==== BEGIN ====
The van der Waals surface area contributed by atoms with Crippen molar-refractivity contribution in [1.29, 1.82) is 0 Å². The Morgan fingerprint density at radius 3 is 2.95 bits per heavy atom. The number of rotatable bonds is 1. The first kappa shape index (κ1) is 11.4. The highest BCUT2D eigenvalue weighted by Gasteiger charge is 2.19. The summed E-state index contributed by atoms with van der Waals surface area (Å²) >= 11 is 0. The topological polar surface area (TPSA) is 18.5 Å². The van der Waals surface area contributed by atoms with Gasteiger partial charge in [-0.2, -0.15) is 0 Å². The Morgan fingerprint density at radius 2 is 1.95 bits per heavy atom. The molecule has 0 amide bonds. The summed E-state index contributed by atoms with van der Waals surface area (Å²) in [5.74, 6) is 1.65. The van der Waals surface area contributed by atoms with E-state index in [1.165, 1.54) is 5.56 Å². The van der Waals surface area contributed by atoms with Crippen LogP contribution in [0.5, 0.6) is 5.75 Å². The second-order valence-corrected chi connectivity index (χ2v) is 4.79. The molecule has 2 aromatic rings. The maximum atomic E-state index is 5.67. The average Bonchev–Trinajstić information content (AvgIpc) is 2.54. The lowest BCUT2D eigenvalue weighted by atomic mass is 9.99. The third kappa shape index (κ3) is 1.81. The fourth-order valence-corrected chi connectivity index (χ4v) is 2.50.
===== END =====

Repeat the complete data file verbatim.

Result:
The van der Waals surface area contributed by atoms with Crippen molar-refractivity contribution in [1.29, 1.82) is 0 Å². The Morgan fingerprint density at radius 3 is 2.95 bits per heavy atom. The number of rotatable bonds is 1. The first kappa shape index (κ1) is 11.4. The highest BCUT2D eigenvalue weighted by Gasteiger charge is 2.19. The summed E-state index contributed by atoms with van der Waals surface area (Å²) >= 11 is 0. The topological polar surface area (TPSA) is 18.5 Å². The van der Waals surface area contributed by atoms with Gasteiger partial charge in [-0.2, -0.15) is 0 Å². The Morgan fingerprint density at radius 2 is 1.95 bits per heavy atom. The molecule has 0 amide bonds. The summed E-state index contributed by atoms with van der Waals surface area (Å²) in [5.74, 6) is 1.65. The van der Waals surface area contributed by atoms with E-state index in [1.165, 1.54) is 5.56 Å². The van der Waals surface area contributed by atoms with Crippen LogP contribution in [0.5, 0.6) is 5.75 Å². The second-order valence-corrected chi connectivity index (χ2v) is 4.79. The molecule has 2 aromatic rings. The maximum atomic E-state index is 5.67. The average Bonchev–Trinajstić information content (AvgIpc) is 2.54. The lowest BCUT2D eigenvalue weighted by atomic mass is 9.99. The third kappa shape index (κ3) is 1.81. The fourth-order valence-corrected chi connectivity index (χ4v) is 2.50.